International Developer to Return Rangoon Land to Govt

By Kyaw Phyo Tha 30 June 2016

RANGOON — International developer Marga Landmark is likely to return nearly half of the land granted by the former government in compensation for the 2015 cancellation of a project near Rangoon’s Shwedagon Pagoda, a senior government official told The Irrawaddy.

According to the Department of Science and Technology Permanent Secretary Kyaw Zwa Soe, the land is designated to be used to establish Burma’s first research center for metrology, the scientific study of measurement.

The move comes at a time when the new National League for Democracy (NLD) government is trying to attract substantial foreign direct investment—to boost its economy and update its infrastructure—while at the same time placing the frequently opaque and controversial deals made by the previous government under review.

The latter policy has resulted in some high profile cancellations, which some worry may scare off investors in a country that has experienced a dramatic shift in executive power.

Stretching out across Rangoon’s Inya Lake near the Sedona Hotel, 17.7 acres of land held by the Department of Research and Innovation under the (now defunct) Ministry of Science and Technology was granted to Marga Landmark in February.

Under the previous government of President Thein Sein, the Myanmar Investment Commission granted this land in compensation after the US$300 million multi-use Dagon City 1 commercial development was halted by the government in July last year, following a public outcry over its proximity to Shwedagon Pagoda, Burma’s holiest Buddhist site.

After the NLD government assumed power in April, the Ministry of Science and Technology was transformed into the “Department of Science and Technology” under the Ministry of Education.

Kyaw Zwa Soe, the department’s permanent secretary, said the ministry had complained about the compensatory land grant to the new government as well as to the Union Parliament’s Legal Affairs and Special Cases Assessment Commission.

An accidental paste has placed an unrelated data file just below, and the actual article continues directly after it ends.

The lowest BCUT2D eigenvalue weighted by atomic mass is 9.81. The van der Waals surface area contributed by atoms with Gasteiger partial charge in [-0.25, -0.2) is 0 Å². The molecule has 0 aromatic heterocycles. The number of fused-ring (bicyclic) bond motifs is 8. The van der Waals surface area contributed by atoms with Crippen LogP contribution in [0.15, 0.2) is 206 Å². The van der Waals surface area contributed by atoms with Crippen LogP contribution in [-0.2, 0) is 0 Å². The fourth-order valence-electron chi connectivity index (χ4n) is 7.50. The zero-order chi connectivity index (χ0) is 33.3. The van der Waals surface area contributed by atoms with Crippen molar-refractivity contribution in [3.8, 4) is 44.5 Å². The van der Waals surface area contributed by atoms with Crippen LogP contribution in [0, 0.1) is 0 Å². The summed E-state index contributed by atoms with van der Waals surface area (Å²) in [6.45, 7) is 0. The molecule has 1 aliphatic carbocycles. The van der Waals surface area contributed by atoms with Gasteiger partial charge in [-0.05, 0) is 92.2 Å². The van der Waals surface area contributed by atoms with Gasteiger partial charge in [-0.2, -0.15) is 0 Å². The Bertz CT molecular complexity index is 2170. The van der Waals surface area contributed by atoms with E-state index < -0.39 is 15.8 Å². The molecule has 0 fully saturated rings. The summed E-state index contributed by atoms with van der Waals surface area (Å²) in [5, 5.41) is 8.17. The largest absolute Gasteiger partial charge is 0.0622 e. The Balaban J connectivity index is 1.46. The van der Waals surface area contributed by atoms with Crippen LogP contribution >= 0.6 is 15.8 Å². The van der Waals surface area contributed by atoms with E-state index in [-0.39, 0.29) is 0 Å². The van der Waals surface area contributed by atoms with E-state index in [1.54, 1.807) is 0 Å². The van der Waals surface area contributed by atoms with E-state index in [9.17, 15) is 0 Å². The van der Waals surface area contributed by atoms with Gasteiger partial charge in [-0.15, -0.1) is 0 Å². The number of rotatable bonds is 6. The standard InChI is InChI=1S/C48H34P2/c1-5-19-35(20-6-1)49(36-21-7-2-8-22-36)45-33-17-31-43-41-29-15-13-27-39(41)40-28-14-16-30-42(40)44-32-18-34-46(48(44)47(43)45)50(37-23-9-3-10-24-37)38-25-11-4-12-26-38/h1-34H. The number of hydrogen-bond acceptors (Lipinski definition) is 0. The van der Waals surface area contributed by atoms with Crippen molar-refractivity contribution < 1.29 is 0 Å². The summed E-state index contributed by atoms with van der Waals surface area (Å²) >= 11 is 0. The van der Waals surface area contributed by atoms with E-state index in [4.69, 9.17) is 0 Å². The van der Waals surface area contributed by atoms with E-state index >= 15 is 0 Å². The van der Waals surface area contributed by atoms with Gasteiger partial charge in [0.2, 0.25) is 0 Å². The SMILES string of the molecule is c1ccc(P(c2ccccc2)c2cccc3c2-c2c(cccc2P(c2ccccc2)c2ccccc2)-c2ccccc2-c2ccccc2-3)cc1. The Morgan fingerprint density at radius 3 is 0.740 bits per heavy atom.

“So far we have learned that the half of the land we had released will come back to us,” he told The Irrawaddy on Thursday.

They had complained, he said, because the land grant formed part of more than 33 acres deemed “historic” because it was the site of Burma’s first industrial research department.

Upon receiving the department’s complaint, the government said they would review the case and attempt to retrieve half of the land grant. “So, we are hopeful that this land will come back to us,” he said.

Founded in 1947, the year before Burma gained independence from the British, the State Industrial Research Institute was charged with furthering industrial development in an independent Burma.

Independence hero Gen Aung San, prior to his assassination the same year, reportedly reserved more than 33 acres for the institute at the corner of Kabar Aye Pagoda Road and Thitsar Road in Yankin Township.

Burma’s first atomic research department was housed in the institute from 1956, by which time it had been renamed the Union of Burma Applied Research Institute. The institute was also the forerunner to current governmental departments of Research and Innovation and of Science and Technology.

“If we get the land back, it will be the site for a sophisticated lab, depending on the budget we receive,” said permanent secretary Kyaw Zwa Soe, referring to the establishment of Burma’s first metrology research center, planned since 2014.

Currently, nearly half of the total land area is obscured by high green fences, which demarcate Marga Landmark’s development site.

During an interview with state-run newspaper The Mirror in February, Myanmar Investment Committee Secretary Aung Naing Oo said, “The ministry shared the land [to Marga Landmark] from what they had,” referring to the 33-plus acres.

But sources in the ministry told a different story.

A senior official from the Department of Research and Innovation said they had to surrender the land to the Department of Urban and Housing Development under the Ministry of Construction—in late 2015 when the late Ko Ko Oo was still minister—before the land was granted to the developer in February with the MIC’s approval

The senior official added that a few developers had previously approached the late minister in pursuit of the land but “he refused them all.”

“This time, he was very surprised, but he could do nothing because the order came from upstairs,” said the senior official, who spoke on condition of anonymity because he is not an official spokesman for the department.

The senior official said he had been unhappy to see the land allocated to Marga Landmark for its commercial development project.

“But it was beyond our scope. We are government employees and we have to do as we are told,” he said, adding that, “The whole area should be a place for scientific research, as it was planned to be.”

On Thursday, Myanmar Investment Committee Secretary Aung Naing Oo was not available for comment.

Zin Mar Aung, a lawmaker for Rangoon’s Yankin Township in the Lower House of the Union Parliament, was concerned that the new government not give a bad impression to international investors—especially those who would invest with “responsibility and accountability.”

“For this case, as far as I am concerned, it depends on how the government and the company [Marga Landmark] deal with it,” the lawmaker said.

“The company will want to keep the project going. Also, the government doesn’t want to deter international investment. They have to compromise. I think it’d be better for both sides to think longer term.”